Living Life the ‘Melbourne Style’
If there is one thing about Melbourne that you are sure to get hooked on, it’s the lifestyle. Melbourne is an explorer’s dream! There are hidden gems in every nook and cranny of the city – cafes, vintage stores, beautiful parks, bars, street art and probably most importantly to Melbournians, great coffee! As an overseas student, you may be quick to learn that it’s all about the brunches here in Melbourne.
There is a new brunch place to try almost every week. And if I know anything about Indonesians, it’s that we love to eat! Your Instagram feed is sure to be filled with pictures of your meals and hash tags such as #foodie #foodporn.
You will also find that Melbournians have great style (in my opinion anyway). Your can finally dress for 4 seasons, not just wear a jumper for air-conditioned rooms – yes we have winters and autumns here. I must point out though, that the weather in Melbourne is famous for being unpredictable, and it is not unusual to experience 4 seasons in the one day. Six months here, and you’re likely to have become an expert at layering.
Although the stark difference between Melbourne and Indonesia can cause you to feel homesick at first, the fact that Melbournians are really friendly may make you feel more at home faster. I personally have traveled to a lot of places around the world, and I think that Australians are among the nicest people there are. In most Western countries, stepping into an elevator with a stranger inside is likely to warrant a small smile to show common courtesy. However, in Melbourne, you will find that the common courtesy with strangers in elevators often includes small talk, generally about the weather.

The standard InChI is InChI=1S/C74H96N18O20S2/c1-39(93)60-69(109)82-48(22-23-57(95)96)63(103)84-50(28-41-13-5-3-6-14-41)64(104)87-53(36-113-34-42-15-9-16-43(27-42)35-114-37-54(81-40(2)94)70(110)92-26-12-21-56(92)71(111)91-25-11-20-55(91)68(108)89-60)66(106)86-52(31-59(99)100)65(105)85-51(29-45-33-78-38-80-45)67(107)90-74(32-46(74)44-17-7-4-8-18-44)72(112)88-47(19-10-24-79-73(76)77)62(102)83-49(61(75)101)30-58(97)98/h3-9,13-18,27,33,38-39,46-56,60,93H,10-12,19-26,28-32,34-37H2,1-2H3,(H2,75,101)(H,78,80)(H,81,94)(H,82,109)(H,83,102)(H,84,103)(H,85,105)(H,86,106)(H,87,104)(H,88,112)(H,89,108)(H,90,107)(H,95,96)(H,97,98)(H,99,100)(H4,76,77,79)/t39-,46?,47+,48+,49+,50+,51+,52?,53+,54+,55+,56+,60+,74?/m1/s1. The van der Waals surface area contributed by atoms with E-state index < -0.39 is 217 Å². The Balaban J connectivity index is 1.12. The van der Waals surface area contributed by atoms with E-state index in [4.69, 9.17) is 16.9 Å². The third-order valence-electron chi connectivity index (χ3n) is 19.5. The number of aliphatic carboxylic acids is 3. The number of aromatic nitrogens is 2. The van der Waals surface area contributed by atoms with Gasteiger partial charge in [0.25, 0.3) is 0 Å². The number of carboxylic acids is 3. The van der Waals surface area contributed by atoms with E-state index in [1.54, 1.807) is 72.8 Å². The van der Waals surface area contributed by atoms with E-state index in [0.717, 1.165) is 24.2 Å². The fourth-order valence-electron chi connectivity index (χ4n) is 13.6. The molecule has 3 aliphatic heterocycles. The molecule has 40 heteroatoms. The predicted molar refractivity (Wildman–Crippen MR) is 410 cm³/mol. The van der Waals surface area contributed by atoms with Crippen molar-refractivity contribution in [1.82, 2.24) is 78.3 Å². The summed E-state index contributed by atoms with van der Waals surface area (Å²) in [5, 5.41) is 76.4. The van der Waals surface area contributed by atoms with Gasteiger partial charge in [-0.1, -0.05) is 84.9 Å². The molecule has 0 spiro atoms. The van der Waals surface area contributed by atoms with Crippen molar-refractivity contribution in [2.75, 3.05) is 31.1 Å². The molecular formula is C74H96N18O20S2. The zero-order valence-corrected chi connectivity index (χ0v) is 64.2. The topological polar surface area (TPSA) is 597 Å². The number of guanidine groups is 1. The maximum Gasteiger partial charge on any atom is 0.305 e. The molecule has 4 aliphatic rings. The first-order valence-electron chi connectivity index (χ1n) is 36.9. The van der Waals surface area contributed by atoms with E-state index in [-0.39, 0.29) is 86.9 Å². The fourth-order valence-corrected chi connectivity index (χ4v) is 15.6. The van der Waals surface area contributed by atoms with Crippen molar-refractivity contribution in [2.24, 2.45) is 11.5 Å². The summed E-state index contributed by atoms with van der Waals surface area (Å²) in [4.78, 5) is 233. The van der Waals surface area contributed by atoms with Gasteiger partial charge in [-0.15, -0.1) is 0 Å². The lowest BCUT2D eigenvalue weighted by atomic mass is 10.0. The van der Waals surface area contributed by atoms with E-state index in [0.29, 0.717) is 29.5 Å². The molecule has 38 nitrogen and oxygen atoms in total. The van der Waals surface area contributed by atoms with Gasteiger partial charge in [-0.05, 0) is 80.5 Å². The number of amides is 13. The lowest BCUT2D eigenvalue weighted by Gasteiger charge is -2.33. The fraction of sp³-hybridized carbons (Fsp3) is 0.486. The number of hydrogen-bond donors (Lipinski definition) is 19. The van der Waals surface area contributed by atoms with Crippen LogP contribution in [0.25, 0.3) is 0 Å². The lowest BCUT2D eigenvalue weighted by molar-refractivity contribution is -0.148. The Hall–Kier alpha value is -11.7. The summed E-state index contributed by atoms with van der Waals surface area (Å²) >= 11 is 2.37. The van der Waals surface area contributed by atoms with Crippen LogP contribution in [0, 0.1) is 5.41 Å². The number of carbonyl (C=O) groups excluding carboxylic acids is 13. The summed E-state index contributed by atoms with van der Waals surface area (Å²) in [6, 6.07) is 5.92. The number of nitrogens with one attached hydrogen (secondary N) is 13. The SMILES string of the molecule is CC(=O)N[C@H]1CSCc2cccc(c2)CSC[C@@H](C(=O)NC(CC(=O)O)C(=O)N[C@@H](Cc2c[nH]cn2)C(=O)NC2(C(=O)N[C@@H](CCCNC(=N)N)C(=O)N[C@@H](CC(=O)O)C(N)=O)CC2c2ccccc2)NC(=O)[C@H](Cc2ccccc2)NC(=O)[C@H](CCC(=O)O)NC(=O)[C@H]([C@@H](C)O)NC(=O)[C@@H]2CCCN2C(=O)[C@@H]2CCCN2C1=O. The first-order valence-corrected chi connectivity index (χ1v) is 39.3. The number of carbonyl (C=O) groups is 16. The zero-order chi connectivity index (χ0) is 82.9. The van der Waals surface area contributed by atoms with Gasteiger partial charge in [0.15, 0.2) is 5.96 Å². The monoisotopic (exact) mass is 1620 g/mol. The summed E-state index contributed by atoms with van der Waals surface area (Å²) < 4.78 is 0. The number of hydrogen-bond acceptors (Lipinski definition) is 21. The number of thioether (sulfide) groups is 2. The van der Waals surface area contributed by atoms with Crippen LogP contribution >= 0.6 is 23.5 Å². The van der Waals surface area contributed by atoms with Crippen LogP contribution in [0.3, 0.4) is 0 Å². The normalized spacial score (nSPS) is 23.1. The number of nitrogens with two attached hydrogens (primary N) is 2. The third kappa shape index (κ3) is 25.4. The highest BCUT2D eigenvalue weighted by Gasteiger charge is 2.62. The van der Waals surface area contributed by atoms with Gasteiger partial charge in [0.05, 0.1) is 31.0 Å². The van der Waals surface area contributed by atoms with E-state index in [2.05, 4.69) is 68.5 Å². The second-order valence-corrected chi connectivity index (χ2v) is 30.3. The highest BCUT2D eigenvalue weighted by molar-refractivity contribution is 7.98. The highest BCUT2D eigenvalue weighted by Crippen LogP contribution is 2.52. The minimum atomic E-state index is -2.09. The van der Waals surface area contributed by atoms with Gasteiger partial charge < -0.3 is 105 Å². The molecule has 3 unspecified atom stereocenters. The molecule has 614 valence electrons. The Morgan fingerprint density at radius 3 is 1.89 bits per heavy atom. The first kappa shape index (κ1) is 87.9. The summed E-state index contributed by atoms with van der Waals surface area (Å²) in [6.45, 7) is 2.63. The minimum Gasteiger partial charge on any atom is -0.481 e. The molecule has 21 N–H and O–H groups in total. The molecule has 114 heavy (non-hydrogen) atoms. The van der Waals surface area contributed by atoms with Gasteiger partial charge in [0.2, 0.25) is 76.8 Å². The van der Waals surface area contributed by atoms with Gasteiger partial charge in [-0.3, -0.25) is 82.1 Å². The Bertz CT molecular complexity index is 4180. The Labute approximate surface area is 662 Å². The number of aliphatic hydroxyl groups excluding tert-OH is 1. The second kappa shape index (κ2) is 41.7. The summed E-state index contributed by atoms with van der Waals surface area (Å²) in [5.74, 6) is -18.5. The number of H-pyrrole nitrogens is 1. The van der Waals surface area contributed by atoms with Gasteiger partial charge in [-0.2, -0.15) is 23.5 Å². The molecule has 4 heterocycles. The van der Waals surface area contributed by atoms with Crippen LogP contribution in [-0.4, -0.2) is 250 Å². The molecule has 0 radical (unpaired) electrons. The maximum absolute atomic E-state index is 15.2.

It may take a little getting used to, but once you learn to embrace the open and friendly nature of (most) Melbournians, you will fall in love with the city. In university / TAFE/ college, making friends will be easier if you dare to break out of your comfort zone – I can understand how intimidating it may feel to speak English to natural English speakers.
I know it is unusual in our Indonesian culture to be outspoken about our opinions, but don’t take it the wrong way if Australians are. That’s simply our culture – to confidently embrace who we are as individuals, and what we believe is right, and speak out when we feel those beliefs are being threatened. We simply say what we think and feel! You will see this at university / TAFE / college, you will see this even in their varied style sense.
If you treat the next couple of years as an adventure; as an opportunity to immerse yourself in a different culture, and experience a laid back (perhaps sometime even too relaxed) lifestyle made exciting by Melbourne’s rich selection of great food, coffee and art, you may find that although your values are still rooted in the Indonesian culture, the way you do life is ‘Melbourne style’, like me.
Photo provided by author.
Ruth was born in Jakarta, but her parents migrated to Australia when she was only 8 months old. Growing up, although Ruth was exposed to the Australian culture at school, her upbringing at home was still based on the Indonesian culture. Today, Ruth works with international student networks in Melbourne to assist overseas students in adjusting to the Australian culture.